An amplifier with 46dB of OL gain is sufficient to make a phono stage for 15-20dB of closed loop gain at 1kHz, and this is too little gain for MM cartridges, frankly speaking.
thank you for your informative answer.
i figured the first part.
I didn't know the second

How would you calculate the feedback of ative RIAA network since it varies with frequency?
Let's say that OL gain is 60dB and CLG at 1KHz is 30db and at 100 one decade it is 50db and lets say that goes to its maximum at 20Hz equal 56dB (i am just guessing some numbers): would you say that the amount of feedback is equal to the OLG - the maximum CLG, which it is 56dB on the example stated above, i.e. 4dB?
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Old 6th February 2009, 12:19 PM   #7
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Default Re: Re: Re: How much Feedback on active RIAA design?

Quote:
Originally posted by Stefanoo
How would you calculate the feedback of ative RIAA network since it varies with frequency?
Learn about Bode plots, it's easy. And it let you understand much more than doing Spice AC analisys.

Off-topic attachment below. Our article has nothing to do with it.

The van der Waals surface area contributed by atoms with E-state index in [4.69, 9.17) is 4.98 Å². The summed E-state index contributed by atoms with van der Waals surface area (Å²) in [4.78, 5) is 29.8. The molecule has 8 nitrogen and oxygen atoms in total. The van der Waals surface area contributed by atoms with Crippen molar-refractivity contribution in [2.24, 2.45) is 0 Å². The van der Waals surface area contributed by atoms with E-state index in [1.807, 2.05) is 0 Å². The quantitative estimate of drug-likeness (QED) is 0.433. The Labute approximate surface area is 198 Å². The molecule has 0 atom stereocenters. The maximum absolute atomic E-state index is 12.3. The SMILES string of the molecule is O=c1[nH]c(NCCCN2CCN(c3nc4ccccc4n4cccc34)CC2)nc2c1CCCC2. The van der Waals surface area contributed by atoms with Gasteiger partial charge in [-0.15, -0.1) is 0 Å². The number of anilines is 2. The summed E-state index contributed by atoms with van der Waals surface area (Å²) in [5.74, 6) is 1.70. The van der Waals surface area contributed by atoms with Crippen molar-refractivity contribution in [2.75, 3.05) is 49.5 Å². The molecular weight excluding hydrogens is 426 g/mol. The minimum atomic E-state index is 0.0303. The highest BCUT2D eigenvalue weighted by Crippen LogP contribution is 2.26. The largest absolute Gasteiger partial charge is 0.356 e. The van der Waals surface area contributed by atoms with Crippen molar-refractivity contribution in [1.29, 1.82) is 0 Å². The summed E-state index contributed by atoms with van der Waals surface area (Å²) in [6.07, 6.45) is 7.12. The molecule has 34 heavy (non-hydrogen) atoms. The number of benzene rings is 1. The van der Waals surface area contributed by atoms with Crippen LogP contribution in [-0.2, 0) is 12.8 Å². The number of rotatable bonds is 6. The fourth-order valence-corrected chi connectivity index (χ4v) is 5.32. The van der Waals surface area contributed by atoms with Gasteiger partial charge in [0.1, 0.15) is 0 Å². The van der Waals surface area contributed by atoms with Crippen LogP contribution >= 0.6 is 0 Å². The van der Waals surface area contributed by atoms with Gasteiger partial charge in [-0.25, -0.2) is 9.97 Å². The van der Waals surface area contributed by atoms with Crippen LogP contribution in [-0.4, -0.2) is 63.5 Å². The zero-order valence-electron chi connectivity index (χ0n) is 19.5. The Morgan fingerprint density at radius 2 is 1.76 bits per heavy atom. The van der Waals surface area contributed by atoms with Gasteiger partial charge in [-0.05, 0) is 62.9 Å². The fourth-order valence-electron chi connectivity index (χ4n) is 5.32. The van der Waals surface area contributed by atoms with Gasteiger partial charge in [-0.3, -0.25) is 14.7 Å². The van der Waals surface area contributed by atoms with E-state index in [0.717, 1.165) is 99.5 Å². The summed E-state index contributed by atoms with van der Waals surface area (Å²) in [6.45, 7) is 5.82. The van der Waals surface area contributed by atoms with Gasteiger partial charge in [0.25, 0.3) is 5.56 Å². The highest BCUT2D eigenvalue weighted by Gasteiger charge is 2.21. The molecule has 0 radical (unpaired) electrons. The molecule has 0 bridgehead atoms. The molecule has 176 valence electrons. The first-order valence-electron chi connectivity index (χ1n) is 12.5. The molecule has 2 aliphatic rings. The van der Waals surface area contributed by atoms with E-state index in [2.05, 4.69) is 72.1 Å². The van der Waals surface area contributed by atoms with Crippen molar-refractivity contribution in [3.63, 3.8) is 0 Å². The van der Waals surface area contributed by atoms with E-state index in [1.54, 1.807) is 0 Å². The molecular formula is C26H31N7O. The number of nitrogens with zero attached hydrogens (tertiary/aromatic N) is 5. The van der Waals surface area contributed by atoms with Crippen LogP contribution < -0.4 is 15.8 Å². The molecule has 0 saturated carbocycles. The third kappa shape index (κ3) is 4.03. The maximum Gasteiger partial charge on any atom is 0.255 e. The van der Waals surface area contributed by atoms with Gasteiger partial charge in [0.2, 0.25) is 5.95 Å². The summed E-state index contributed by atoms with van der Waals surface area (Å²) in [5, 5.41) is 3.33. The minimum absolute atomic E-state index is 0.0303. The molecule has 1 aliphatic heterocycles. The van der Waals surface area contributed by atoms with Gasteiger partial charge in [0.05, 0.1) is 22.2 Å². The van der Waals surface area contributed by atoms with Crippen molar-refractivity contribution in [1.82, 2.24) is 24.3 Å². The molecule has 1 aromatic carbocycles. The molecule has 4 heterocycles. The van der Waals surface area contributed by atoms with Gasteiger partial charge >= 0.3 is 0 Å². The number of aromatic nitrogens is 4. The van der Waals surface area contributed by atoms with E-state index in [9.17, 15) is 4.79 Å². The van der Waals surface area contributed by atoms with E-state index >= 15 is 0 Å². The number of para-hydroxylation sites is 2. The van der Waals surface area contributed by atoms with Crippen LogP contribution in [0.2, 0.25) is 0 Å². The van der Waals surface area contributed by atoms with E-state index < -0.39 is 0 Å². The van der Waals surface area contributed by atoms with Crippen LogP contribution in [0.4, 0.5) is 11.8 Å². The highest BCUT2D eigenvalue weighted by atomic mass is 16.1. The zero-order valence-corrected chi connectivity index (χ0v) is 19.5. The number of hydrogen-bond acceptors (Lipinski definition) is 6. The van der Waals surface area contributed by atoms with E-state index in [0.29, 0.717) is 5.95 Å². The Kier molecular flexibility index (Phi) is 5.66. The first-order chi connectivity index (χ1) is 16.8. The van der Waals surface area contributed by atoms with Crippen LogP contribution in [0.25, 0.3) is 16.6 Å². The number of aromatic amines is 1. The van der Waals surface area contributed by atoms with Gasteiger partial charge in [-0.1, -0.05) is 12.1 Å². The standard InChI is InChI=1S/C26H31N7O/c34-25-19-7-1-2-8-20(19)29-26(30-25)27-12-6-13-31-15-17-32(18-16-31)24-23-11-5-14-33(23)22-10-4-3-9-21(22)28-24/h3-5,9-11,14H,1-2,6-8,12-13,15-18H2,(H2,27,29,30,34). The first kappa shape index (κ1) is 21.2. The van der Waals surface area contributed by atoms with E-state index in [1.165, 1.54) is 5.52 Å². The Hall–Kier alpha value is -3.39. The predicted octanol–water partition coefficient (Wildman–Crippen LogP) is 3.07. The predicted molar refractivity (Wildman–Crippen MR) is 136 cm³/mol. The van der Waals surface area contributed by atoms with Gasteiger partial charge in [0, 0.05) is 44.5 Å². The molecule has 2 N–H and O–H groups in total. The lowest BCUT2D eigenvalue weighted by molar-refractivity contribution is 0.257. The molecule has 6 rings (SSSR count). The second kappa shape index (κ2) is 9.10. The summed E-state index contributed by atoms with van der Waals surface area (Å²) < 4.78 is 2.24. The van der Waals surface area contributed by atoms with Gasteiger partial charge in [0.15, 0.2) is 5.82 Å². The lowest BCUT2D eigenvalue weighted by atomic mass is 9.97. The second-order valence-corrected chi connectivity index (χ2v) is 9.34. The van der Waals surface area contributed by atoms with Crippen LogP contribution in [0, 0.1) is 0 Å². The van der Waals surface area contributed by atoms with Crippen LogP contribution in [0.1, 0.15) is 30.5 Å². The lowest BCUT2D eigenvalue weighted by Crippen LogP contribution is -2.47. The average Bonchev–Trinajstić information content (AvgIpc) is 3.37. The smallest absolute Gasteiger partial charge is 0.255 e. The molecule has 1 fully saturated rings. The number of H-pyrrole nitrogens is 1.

Quote:
Originally posted by Stefanoo
Let's say that OL gain is 60dB and CLG at 1KHz is 30db and at 100 one decade it is 50db and lets say that goes to its maximum at 20Hz equal 56dB (i am just guessing some numbers): would you say that the amount of feedback is equal to the OLG - the maximum CLG, which it is 56dB on the example stated above, i.e. 4dB?
The loop gain at 20Hz would be 4dB, it will be 30dB at 1kHz and 10dB at 100Hz, considering your numbers. The loop gain is not constant with frequency if either (or both) the OLG and the noise gain are non-costant...

One of the advantages of opamp based phonos (with feedback equalization) is that the OL gain goes down with frequency by about the same ratio as the desired CL response (the noise gain), so doing active equalization should come to almost flat loop gain across the entire audio band...
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Old 6th February 2009, 10:22 PM   #8
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Default Re: Re: Re: Re: How much Feedback on active RIAA design?

Quote:
Originally posted by Giaime


Learn about Bode plots, it's easy. And it let you understand much more than doing Spice AC analisys.



The loop gain at 20Hz would be 4dB, it will be 30dB at 1kHz and 10dB at 100Hz, considering your numbers. The loop gain is not constant with frequency if either (or both) the OLG and the noise gain are non-costant...